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Developing better communication, writing skills

I do not consider myself to be a great writer. I can be technically sloppy at times and often rely too much on the reader’s ability to sort out intended sarcasm and humor rather than make it obvious.

But I have studied many great writers over the years and tried to adapt their techniques into my own work. I have tried to be a solid storyteller more than a writer.

During that time I have come across one fundamental truth: Writing is simple. It is just another form of interpersonal communication. A conversation.

You will often hear the term “write in a conversational tone.” While that is a start, it also has to be interesting.

Which leads us to the critical question: What makes a conversation interesting?

That is where we will begin and end. Hopefully this will provide some insight that will help you write better, communicate better and tell better stories. Feel free to share this with anyone you think would benefit from reading it.

Actual conversations are a lost art. We spend so much time texting and emailing, we rarely actually talk anymore. It has become rote. Routine. Much of our writing is the same.

I truly disliked one of my former editors at the Chronicle, but I did learn one valuable lesson (well, two — the first was try not to be a complete jerk and belittle everyone). He spelled out what he called the A.P.E. method. It was a simple acronym for the three types of conversations we have: Analytical, Practical, Emotional.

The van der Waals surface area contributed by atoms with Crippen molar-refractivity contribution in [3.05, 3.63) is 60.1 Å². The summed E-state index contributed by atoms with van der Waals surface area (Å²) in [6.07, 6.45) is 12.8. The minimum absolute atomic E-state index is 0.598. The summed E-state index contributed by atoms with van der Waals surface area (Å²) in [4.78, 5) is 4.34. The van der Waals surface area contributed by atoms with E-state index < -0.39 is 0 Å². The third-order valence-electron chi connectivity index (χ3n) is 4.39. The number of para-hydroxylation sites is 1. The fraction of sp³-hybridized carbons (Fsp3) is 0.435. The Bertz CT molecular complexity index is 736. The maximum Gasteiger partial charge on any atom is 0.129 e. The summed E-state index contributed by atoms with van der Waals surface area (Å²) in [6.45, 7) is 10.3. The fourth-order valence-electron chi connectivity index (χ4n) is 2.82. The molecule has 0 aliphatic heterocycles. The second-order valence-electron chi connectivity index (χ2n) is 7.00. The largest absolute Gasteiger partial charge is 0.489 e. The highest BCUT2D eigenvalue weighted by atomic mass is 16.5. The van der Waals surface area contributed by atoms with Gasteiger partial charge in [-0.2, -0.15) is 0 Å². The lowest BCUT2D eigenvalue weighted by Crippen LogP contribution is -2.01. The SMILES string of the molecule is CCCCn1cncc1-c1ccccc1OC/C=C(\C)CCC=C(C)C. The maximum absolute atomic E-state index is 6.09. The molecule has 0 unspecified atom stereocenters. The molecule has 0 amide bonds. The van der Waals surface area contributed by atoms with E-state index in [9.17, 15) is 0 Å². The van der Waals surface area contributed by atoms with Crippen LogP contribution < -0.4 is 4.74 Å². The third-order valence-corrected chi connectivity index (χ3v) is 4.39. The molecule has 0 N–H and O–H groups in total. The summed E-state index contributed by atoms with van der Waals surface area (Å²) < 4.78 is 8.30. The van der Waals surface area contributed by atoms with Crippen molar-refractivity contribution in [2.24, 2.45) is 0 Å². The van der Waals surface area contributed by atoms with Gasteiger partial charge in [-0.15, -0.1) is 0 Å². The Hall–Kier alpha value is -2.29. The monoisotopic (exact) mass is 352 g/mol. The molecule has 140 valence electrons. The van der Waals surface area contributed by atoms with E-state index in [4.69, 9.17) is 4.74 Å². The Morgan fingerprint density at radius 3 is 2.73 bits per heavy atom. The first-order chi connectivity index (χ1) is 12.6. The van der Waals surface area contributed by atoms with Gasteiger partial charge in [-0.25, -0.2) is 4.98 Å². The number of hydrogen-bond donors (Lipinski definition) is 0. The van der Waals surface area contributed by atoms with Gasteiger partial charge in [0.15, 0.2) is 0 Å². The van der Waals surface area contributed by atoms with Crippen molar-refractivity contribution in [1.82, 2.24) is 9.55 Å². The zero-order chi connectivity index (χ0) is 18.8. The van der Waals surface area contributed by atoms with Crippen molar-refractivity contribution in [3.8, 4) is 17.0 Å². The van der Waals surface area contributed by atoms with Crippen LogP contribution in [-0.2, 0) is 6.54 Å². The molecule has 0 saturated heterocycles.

When I was teaching, I did an entire class on this. The base thought is there are three keys to an interesting story. Analytical speaks for itself; “what did you think of the debate last night?” “Is Brock Osweiler a decent quarterback?” Then we answer those questions with analysis and educated opinion. Practical is also quite simple. “How do I get to the restaurant?” “Do you know who won the game last night?”

Emotional is the hardest, which is kind of what spurred this post thanks to a nice reaction to my Phi Slama Jama writeup. When are we at our most emotional state? Generally funerals and weddings. The best conversations we have tend to come at the times we are most happy or upset.

Too many of our conversations drift into the wind. “How was your day?” “Good. Yours?” We feel like we have to fill gaps with nonsense. It is like the great line in Fight Club:

When people think you’re dying, they really, really listen to you, instead of just…

Marla Singer:
– instead of just waiting for their turn to speak?

Much of our lives is spent waiting for our turn to speak. We pay little attention. We tune people out. Why? Because the conversations lack any aspect of A.P.E. Can you even remember the last time you had a great conversation?